Polio victim “Motorcycle Bob” tells how Rotary fights disease"
Stopping in Delaware on his 18,000 mile trip covering the 48 lower
states and 10 Canadian provincial capitals, “Motorcycle Bob” told fellow
Rotarians in Dover last week that polio is on the verge of being wiped out
in the world. He gave 2008 as the target year.
Mutchler, a polio survivor from Sacramento who as a young boy in the early
1950s spent three years in an “iron lung,” is making the tour to mark the
50th anniversary of the discovery of Jonas Salk’s polio vaccine. He will
also be in Chicago later to help celebrate Rotary’s 100th birthday.
Mutchler was joined in his Dover appearance by Tony
Hennessy, a fellow biker from Australia who is the past Rotary district
governor in Tasmania. On the spur of the moment last year in Australia,
Hennessy agreed to Mutchler’s invitation to make the long North American
tour. Mutchler has already done it seven times.
Sam Tuttle of Middletown, assistant governor in Rotary
District 7630, which has 40 clubs in Delaware and the Eastern Shore of
Maryland, led in making arrangements for the Delaware visit, Members from
11 other clubs joined the Dover Rotary Club last Tuesday night.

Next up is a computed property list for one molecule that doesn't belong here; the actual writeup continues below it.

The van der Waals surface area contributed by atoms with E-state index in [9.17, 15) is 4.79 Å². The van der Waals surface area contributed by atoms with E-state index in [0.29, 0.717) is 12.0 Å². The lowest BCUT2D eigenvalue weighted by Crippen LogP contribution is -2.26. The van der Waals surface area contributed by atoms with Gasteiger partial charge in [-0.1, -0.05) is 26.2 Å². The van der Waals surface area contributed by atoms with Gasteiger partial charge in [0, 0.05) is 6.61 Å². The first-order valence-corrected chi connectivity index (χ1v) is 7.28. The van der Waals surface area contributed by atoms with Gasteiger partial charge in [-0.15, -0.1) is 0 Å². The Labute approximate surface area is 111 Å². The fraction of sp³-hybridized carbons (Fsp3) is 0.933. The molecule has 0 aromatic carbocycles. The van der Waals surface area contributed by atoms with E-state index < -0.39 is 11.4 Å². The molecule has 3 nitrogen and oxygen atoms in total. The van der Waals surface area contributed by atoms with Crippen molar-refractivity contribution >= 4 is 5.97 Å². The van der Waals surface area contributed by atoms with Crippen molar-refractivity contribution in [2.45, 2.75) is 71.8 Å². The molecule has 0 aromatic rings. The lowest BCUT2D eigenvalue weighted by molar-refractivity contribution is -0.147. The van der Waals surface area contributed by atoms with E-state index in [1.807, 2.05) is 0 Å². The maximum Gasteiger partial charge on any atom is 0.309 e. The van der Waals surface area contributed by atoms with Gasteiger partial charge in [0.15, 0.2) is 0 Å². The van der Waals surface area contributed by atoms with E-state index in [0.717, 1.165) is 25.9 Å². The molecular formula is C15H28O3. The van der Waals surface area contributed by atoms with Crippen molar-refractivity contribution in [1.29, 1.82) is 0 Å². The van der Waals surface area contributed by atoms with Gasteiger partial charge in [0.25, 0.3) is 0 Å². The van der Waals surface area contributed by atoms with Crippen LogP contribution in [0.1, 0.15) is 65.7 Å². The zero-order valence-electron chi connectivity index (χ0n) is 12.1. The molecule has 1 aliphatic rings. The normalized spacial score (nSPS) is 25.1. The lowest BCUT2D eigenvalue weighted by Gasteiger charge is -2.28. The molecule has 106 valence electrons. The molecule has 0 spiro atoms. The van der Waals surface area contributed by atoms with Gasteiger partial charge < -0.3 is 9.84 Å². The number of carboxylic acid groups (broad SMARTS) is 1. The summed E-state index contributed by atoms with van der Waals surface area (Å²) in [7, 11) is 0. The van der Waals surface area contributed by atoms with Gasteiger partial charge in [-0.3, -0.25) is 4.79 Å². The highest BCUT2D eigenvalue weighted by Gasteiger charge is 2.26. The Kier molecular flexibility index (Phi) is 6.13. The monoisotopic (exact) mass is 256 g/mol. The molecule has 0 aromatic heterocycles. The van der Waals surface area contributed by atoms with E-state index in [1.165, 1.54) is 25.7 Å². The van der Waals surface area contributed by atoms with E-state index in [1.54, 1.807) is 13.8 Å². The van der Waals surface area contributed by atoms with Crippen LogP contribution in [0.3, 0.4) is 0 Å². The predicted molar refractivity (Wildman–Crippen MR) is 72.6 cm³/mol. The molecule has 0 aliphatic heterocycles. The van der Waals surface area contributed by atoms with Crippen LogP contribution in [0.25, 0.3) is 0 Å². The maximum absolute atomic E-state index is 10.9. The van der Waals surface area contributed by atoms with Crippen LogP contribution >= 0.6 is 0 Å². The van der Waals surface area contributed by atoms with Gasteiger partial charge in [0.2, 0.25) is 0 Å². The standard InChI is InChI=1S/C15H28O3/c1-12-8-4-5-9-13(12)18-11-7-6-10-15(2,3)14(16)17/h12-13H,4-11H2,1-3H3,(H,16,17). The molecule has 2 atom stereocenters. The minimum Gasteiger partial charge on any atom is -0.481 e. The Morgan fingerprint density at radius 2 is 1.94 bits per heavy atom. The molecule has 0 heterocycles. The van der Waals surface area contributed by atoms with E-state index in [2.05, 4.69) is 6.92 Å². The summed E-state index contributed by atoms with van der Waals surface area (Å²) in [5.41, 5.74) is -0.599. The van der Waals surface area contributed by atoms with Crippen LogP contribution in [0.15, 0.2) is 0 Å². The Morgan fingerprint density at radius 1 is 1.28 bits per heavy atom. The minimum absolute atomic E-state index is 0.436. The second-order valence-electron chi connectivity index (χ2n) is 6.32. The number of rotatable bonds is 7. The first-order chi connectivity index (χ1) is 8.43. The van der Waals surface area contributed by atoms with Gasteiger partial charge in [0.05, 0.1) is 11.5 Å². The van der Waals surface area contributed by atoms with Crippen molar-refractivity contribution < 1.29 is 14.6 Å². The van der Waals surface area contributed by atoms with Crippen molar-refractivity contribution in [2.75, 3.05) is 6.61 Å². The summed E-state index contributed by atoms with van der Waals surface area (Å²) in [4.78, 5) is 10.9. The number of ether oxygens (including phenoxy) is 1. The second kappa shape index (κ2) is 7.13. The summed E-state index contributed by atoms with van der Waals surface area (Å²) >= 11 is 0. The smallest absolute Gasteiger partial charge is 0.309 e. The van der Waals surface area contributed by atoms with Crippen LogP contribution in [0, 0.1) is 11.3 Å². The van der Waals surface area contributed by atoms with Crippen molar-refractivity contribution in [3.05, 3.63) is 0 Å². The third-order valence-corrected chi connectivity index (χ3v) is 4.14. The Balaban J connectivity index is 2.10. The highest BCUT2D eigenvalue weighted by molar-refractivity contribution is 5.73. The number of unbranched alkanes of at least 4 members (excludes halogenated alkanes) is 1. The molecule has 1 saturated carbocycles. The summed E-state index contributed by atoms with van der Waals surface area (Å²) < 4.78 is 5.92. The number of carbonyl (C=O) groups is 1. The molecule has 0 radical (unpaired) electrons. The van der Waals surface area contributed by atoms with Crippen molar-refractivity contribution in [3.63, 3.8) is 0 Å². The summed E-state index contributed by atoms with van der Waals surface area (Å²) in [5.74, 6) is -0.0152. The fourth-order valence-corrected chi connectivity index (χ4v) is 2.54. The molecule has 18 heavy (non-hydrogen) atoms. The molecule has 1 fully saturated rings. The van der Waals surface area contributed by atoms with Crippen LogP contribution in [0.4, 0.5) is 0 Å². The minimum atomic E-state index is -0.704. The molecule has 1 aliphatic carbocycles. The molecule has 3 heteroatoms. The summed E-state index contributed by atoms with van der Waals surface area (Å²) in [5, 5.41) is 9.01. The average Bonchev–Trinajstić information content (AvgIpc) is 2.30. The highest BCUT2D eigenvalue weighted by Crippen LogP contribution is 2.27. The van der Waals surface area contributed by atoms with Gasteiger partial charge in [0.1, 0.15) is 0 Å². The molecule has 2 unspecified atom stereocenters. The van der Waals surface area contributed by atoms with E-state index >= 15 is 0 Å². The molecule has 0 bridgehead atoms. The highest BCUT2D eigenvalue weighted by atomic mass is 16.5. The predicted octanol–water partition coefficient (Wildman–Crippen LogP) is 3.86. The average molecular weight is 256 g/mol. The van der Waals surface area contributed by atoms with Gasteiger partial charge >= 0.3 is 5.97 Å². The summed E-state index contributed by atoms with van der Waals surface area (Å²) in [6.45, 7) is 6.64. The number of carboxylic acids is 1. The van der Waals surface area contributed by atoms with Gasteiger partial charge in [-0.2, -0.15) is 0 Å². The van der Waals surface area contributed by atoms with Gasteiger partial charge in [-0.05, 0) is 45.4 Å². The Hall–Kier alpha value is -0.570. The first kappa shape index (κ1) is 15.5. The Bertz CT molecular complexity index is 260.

Jim “Magic” Jackson, also a biker, coordinated getting
other members to meet at Mike’s Famous Harley Davidson dealership in New
Castle to escort Mutchler and his fellow biker to Dover.
Twenty years ago Rotary launched its polio eradication
program aimed at ridding the world of the disease by 2005. At that time
there were an estimated 350,000 new cases of polio in 125 countries. Last
year, only 1,263 cases were reported. A critical key to the successful
effort was the discovery in 1961 by Dr. Albert Sabin of an oral polio
Mutchler, a barrel-chested man who walks with the aid of
crutches, praised the local district as being one of less than ten of the
539 Rotary districts worldwide to donate more than $1 million to the Polio
Overall, the 1.2 million Rotarians in 166 countries have
contributed $600,000,000 to the eradication effort. In 1988, Rotary was
joined by the World Health Organization, UNICEF, and the U.S. Centers for
Disease Control & Prevention in the polio program. Since 1988, a 99%
reduction in new polio cases has been achieved.
Mutchler told Rotarians at the dinner at Maple Dale
Country Club of a Wall Street Journal editorial last month which praised
Rotary’s work and mentioned that “an economist of our acquaintance calls
Rotary’s effort the most successful private health care initiative ever.”
In the 1950’s polio was a feared disease which usually
struck children under the age of three. By 1994 the Americas were
certified polio-free and by 2000 the same could be said about the Western